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Elton John: Elton John

John Mendelsohn, Rolling Stone, 12 November 1970

GIVEN THAT HIS voice combines the nasal sonority of James Taylor with the rasp of Van Morrison with the slurry intonation of M. Jagger with the exaggerated twang of Leon Russell; that, in this age during which most everyone seems content to sing unison with moronic little guitar riffs, he writes attractive melodies; that the lyrics devised by his songwriting partner appear on first glance to be Genuine Poetry; that, while the standard procedure for the modern singing songwriter is to either perform hunched over the piano in a terrified little ball or shy away from live performances altogether, he gets off on wearing outrageous costumes, thrashing tambourines, and occasionally impersonating Jerry Lee Lewis; given all that, it's not even a trifle surprising that the mere mention of his name causes those who've seen him live or heard his album to drool superlatives like "SUPERstar!" and break out in hives.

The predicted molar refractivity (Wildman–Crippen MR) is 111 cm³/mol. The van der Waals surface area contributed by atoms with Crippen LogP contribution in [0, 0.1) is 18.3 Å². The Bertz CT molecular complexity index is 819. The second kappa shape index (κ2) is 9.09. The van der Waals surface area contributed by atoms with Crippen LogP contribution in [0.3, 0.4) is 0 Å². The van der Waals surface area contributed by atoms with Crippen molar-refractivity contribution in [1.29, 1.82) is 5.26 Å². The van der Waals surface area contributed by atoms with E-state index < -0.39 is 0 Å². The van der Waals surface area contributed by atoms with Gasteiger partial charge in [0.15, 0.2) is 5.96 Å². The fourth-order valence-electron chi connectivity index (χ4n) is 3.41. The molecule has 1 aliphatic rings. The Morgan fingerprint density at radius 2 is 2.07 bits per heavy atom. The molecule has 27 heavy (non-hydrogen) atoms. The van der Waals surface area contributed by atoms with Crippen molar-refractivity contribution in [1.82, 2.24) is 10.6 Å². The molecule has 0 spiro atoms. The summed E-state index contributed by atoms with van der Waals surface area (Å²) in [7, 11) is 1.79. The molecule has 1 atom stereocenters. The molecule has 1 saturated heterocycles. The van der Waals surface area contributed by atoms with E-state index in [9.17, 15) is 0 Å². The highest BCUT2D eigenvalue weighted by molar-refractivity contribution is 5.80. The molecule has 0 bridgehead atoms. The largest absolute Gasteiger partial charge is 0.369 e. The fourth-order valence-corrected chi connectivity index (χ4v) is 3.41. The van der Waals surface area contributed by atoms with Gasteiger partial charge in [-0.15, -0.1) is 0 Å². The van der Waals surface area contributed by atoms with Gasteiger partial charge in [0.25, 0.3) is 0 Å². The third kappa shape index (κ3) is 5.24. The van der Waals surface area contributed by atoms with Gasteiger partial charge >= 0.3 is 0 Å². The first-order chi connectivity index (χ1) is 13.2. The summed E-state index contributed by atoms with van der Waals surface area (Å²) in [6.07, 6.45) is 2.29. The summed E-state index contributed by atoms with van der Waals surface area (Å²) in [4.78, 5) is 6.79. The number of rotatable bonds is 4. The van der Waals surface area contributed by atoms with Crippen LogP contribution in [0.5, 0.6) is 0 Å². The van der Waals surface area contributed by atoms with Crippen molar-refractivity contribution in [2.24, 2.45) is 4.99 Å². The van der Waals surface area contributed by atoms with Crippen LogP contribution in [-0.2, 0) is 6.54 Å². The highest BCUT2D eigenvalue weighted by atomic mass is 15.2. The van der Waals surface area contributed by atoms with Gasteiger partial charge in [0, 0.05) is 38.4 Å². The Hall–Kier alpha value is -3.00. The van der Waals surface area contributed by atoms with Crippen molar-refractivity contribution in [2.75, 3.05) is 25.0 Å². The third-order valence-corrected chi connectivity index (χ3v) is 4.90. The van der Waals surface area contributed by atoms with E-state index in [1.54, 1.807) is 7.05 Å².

Total word count of piece: 744